I distinctly remember the first time I entered the Oakland Coliseum to see the A's play. It was against my New York Yankees in 1978. I had moved from Brooklyn to the Bay Area a month prior, and my attitude was at full strength.

My first reaction after finding my seat in the third deck: "When are they going to finish building the damn place?" It seemed stark, overexposed, at least compared to the warm, ornate confines of Yankee Stadium, my home park.

At the time, people of all classes were welcome at Yankee Stadium. Or should I say, all seats were relatively accessible. There was no elite ring of infield seats only the super-rich could afford that effectively prevented fans of all classes from sharing the baseball experience together. But that's how it is now at Yankee Stadium and at most of the other new ballparks. That's not how it is at the Coliseum.

I love baseball and grew up dreaming that one day I would be able to afford season tickets. I held it as a measure of success. It even became a source of motivation for me. I have those season tickets now -- right behind the A's dugout. It didn't take me long to become a committed A's fan.

What I came to realize in short order by going to the A's games was that the stark-naked Coliseum actually provided a blank canvas for the game itself that allowed the enthusiasm of the fans to fill the aesthetic void. From Billy Ball to Bob Melvin, without any frills to get in the way, the Coliseum compelled my attention to the beating heart of the team, the thrill of the game, the excitement of the fans, and the pride in a city.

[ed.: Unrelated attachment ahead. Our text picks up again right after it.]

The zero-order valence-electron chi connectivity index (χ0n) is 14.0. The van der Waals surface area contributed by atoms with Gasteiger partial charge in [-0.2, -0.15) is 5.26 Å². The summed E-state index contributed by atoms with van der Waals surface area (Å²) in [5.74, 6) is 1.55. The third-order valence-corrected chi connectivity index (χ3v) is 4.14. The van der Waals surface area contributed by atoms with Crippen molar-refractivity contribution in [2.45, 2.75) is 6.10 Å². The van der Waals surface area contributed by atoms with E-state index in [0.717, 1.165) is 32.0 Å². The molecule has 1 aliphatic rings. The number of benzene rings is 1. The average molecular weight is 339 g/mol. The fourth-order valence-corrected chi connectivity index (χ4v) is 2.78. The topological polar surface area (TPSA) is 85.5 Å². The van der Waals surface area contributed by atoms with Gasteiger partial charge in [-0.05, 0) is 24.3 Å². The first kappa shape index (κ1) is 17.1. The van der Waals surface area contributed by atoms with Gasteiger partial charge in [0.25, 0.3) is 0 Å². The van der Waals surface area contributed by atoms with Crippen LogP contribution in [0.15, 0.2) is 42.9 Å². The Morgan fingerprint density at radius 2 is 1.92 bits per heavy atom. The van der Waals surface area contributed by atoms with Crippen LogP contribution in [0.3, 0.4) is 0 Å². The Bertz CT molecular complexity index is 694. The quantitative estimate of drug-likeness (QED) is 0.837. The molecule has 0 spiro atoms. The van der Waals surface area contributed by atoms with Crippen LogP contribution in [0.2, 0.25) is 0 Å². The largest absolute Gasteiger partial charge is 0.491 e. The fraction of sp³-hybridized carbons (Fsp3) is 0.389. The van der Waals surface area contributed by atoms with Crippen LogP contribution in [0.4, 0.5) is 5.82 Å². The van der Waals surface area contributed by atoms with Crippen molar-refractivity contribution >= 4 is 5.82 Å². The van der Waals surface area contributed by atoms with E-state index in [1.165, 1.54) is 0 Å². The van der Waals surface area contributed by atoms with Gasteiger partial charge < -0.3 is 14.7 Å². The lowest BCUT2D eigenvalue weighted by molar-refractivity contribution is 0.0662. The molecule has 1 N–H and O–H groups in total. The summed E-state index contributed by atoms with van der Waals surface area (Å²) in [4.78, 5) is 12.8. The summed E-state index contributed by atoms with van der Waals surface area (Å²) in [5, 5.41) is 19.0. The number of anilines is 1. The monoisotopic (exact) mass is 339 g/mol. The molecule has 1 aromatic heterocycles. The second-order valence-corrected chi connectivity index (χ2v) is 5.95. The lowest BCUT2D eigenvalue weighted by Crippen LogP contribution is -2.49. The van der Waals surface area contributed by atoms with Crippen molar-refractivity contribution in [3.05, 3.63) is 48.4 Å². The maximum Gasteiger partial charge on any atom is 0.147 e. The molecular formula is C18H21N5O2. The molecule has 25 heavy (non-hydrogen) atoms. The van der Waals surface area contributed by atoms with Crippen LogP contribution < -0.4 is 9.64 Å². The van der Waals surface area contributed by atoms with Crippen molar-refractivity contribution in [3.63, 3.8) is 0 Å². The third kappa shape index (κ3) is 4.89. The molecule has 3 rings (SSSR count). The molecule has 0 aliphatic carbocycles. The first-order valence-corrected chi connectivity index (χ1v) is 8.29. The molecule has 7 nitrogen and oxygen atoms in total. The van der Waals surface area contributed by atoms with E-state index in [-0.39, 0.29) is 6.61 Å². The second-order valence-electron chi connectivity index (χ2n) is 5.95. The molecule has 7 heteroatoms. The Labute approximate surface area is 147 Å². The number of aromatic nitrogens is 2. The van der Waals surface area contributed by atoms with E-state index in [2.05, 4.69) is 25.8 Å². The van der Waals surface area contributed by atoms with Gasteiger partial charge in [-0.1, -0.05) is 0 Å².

It was this unfettered baseball experience at the Coliseum that not only made me an A's fan, but eventually a proud Oakland resident.

There is no denying the beauty of AT&T Park across the bay, not to mention all the other new baseball venues. In fact, we in Oakland also deserve our own. The A's belong nowhere else. But for now, Oakland has something that no other major league city can offer.

With no ornate edifice to get in the way, no infield ring of super-rich cordoned off from the rest of the fans, no fancy high-resolution scoreboards, no historical structure to divert the sentiment, the Coliseum is the last of the major league ballparks where you can have a pure baseball experience.

It is where the heart of the players, the enthusiasm of the fans, the fun of the game and pride in a city all come through unobstructed. Isn't that what going to a baseball game is all about anyway?

My son and I, along with 30,000 other fans, resoundingly answered this question in the affirmative when right after the A's clinched the west Sept. 22, we all shouted: "Let's go, Oakland! Let's go, Oakland!"

Mark Cohen is an Oakland resident.